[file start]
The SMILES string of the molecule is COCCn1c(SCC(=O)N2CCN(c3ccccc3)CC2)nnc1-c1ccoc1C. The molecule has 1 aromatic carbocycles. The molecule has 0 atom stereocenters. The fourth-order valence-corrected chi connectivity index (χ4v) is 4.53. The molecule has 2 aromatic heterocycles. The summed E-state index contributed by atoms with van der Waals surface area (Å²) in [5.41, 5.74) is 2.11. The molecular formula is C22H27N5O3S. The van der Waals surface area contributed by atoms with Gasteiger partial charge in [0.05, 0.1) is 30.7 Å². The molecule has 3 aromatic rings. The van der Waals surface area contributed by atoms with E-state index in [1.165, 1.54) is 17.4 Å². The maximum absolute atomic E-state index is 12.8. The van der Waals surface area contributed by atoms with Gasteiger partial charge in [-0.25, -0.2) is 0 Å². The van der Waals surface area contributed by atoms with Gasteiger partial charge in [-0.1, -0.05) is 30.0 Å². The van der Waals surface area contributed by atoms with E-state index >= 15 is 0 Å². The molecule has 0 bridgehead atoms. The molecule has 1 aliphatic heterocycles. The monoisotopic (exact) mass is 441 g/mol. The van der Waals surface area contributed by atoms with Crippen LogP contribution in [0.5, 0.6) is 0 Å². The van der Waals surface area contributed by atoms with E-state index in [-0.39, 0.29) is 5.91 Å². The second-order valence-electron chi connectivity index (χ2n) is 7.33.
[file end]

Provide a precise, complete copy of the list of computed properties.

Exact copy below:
The SMILES string of the molecule is COCCn1c(SCC(=O)N2CCN(c3ccccc3)CC2)nnc1-c1ccoc1C. The molecule has 1 aromatic carbocycles. The molecule has 0 atom stereocenters. The fourth-order valence-corrected chi connectivity index (χ4v) is 4.53. The molecule has 2 aromatic heterocycles. The summed E-state index contributed by atoms with van der Waals surface area (Å²) in [5.41, 5.74) is 2.11. The molecular formula is C22H27N5O3S. The van der Waals surface area contributed by atoms with Gasteiger partial charge in [0.05, 0.1) is 30.7 Å². The molecule has 3 aromatic rings. The van der Waals surface area contributed by atoms with E-state index in [1.165, 1.54) is 17.4 Å². The maximum absolute atomic E-state index is 12.8. The van der Waals surface area contributed by atoms with Gasteiger partial charge in [-0.25, -0.2) is 0 Å². The van der Waals surface area contributed by atoms with Gasteiger partial charge in [-0.1, -0.05) is 30.0 Å². The van der Waals surface area contributed by atoms with E-state index >= 15 is 0 Å². The molecule has 0 bridgehead atoms. The molecule has 1 aliphatic heterocycles. The monoisotopic (exact) mass is 441 g/mol. The van der Waals surface area contributed by atoms with Crippen LogP contribution in [0.5, 0.6) is 0 Å². The van der Waals surface area contributed by atoms with E-state index in [-0.39, 0.29) is 5.91 Å². The second-order valence-electron chi connectivity index (χ2n) is 7.33.